It also says that US Internet has talked to St. Paul about either Wi-Fi or fiber optic deployment. (It's not clear in the article if it was one or both.) They haven't been asked to submit a proposal.
There's also this:
As part of the Minneapolis Wi-Fi construction, US Internet has been planning how to provide signals to buildings as tall as 30 stories and how to avoid interfering with existing networks inside Abbott Northwestern Hospital, Lange said.
That's Kurt Lange, VP of operations and customer service at US Internet. So do they have to provide the signal 30 stories up for no extra fees? That's the question. Sure seems that way from the quote.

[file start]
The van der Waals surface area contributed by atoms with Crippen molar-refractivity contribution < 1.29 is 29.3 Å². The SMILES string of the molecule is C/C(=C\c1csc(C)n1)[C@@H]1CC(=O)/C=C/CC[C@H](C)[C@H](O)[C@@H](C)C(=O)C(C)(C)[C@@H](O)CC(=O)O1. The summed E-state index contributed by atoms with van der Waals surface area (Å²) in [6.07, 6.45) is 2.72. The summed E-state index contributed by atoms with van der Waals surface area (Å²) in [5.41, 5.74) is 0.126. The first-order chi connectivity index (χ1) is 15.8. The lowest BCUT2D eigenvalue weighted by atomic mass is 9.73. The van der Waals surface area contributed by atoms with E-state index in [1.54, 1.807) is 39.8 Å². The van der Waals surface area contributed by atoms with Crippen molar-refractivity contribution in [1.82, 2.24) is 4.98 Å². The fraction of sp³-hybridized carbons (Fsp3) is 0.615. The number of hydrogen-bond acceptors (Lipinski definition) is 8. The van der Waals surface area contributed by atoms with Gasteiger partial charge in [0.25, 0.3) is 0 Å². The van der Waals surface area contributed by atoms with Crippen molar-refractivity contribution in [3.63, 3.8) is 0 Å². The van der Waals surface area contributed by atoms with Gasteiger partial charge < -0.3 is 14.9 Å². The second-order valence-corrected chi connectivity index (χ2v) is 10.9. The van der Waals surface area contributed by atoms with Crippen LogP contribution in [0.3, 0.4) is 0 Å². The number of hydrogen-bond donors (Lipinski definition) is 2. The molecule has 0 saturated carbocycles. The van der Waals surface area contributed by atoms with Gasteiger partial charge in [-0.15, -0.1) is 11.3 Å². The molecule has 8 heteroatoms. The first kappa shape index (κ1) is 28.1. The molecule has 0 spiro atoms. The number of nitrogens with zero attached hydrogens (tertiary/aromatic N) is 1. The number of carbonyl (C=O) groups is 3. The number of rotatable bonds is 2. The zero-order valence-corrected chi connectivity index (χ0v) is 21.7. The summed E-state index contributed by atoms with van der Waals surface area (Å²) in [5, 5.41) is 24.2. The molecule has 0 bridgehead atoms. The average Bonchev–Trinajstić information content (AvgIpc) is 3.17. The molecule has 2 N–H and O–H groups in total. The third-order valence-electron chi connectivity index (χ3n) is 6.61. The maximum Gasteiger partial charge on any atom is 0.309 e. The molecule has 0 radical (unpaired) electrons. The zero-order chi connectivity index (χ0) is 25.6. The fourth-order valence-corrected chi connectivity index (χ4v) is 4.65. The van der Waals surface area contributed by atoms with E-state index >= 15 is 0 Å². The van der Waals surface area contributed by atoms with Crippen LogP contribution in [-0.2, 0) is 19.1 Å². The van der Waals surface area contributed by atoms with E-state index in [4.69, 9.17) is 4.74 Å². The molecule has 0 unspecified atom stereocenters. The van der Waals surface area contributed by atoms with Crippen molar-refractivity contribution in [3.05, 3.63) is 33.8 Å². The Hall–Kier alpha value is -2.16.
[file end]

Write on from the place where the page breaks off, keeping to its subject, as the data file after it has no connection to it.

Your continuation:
The new Ruckus model is mentioned. It will have a wireless component so you won't have to tack on (and buy) another wireless router if you want Wi-Fi in your home. No price set. The current router with no internal Wi-Fi component is $75 or $5/month.
Wikipedia and nofollows
Techmeme is ablaze with the Wikipedia NoFollow controversy.
Janitors' union drops in on country club breakfast
About 40 members and supporters of the Twin Cities janitors union crashed a breakfast meeting of building owners Thursday morning at the Golden Valley Country Club, asking the building owners to intervene in the janitors' contract negotiations with cleaning companies.
Curiously, StarTribune did not cover this story. Their last article on the janitors' union (Service Employees International Union Local 26 with 4,200 members) is here (sorry if it's disappeared behind the paywall). I found the Workday article via MNSpeak.